In the comments to my previous post several persons asked how I like the D500, now that I’ve been using it for some time. So here goes…. My quick and easy answer: it’s the best “crop” body that Nikon has produced, particularly if you’re a wildlife shooter who wants the extra “reach.”
The D500 specs are readily available so I won’t repeat them here, but in my opinion there are some standout points:
- Very fast AF.
- 10 fps second motor drive rate.
- 20.9 megapixels (which is more than the D810 when the D810 is used in the equivalent DX mode). The D500 also offers just over 12 megapixels when used in its 1.3 crop mode. I mention this point as the result is about a 2X view compared to a “full frame” camera while the resulting file size is roughly the same as from a D3 or D300. Times have definitely changed.
- Expanded buffer. The buffer size depends on the card in use, but it’s roughly 40~45 RAW frames with a fast SD card, and 200 shots with an XQD. Anyone remember the D100? I think its buffer was about 3 RAW shots.
- A minor but very handy feature: button illumination for low light conditions. To use, pull the Power Switch to the right, to the light bulb icon.
I try to keep the ISO at 1600 or lower, but I will go to 3200 knowing that the files will need some extra noise reduction help. Of course, if there is a chance to grab a shot of Bigfoot, or if you’re only posting to the Web, then the sky’s the limit. For my purposes, if I really need high ISOs I’ll switch to my D5.
Make sure to turn airplane mode ON in the setup menu in order to conserve battery power, otherwise the camera will continuously search for a Wi-Fi connection.
Forget about using off-brand batteries, or the older Nikon EN-EL 15 ones marked Li-on01. In case you missed the announcement, Nikon will exchange these for new Li-io20 batteries at no cost, so long as you include a copy of your D500 sales slip.
And I’ve become a fan of using the Info button to modify settings…or perhaps the larger type on the LCD screen is simply easier for my old eyes to read. What I really like is being able to change fill flash levels when I’m using a Better Beamer equipped flash on a RRS or Wimberley bracket. With the flash active, touch the Info button, hold down the “minus” button the left side of the LCD, and a “flash mode/compensation” option appears, which includes indicators of which command dial to turn. Total control from the camera, no need to reach the flash unit itself.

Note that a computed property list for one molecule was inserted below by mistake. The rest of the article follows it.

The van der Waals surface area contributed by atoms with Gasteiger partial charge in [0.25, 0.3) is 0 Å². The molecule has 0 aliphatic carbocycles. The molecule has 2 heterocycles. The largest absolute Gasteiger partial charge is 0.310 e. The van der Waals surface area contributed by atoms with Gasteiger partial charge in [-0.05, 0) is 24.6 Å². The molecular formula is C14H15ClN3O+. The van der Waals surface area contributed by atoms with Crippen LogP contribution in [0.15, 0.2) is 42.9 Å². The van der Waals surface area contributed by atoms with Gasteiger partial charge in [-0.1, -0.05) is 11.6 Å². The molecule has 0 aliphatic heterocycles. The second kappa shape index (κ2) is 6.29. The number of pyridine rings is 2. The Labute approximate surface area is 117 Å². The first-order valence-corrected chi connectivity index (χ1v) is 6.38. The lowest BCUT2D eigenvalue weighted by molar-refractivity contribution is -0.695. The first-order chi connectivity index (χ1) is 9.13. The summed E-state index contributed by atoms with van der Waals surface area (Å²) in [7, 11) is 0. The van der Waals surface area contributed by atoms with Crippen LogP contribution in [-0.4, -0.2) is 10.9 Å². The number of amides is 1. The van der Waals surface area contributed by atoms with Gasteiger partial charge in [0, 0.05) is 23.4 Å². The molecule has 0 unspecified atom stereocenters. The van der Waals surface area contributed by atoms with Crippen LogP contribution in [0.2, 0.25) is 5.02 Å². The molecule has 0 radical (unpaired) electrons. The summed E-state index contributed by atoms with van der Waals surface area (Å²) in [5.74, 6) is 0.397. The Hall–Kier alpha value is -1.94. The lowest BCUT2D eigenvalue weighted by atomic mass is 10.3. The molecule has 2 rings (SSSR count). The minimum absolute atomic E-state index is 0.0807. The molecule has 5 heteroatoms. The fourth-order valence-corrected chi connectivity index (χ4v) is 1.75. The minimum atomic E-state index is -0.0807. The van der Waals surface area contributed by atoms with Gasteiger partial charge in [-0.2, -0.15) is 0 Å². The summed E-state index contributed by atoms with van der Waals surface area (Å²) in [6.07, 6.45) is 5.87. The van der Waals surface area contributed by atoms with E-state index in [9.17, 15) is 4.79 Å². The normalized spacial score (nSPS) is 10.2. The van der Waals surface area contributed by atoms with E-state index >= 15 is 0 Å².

Am I getting rid of my D810 bodies? No, not at all. In my opinion, the D810 is still the best all-around camera there is. But for action/wildlife the D500 is hard to beat.
For a longer review, I highly recommend you watch Steve Perry’s D500 YouTube video found here: https://www.youtube.com/watch?v=ComPpr0bniM&t=5s. For that matter, do yourself a favor and check out all of his videos.
Thanks, John. I appreciate your comments on the D500. –mike
And thank you fr the comment about the D810. I was curious how the D500 compared to it.
Almost three years ago, I bought a Pentax K3 that was called “the D400 that never was”. Well it turned out to be the D500. But way too late. Pentax has always been known for it’s great crop sensor lenses and weather resistant bodies. I couldn’t wait for the D500 and have been very happy with the K3. But Nikon is of my youth. I still have my Nikon F – yes I’m old too. And I await to see what the next full frame Nikon will be before I go to the Pentax K1 full frame.
I always appreciate your time posting your thoughts on gear and nature photography. There are so many good choices for photographers these days and it changes so rapidly. The D500 looks like a good value for shooting wildlife.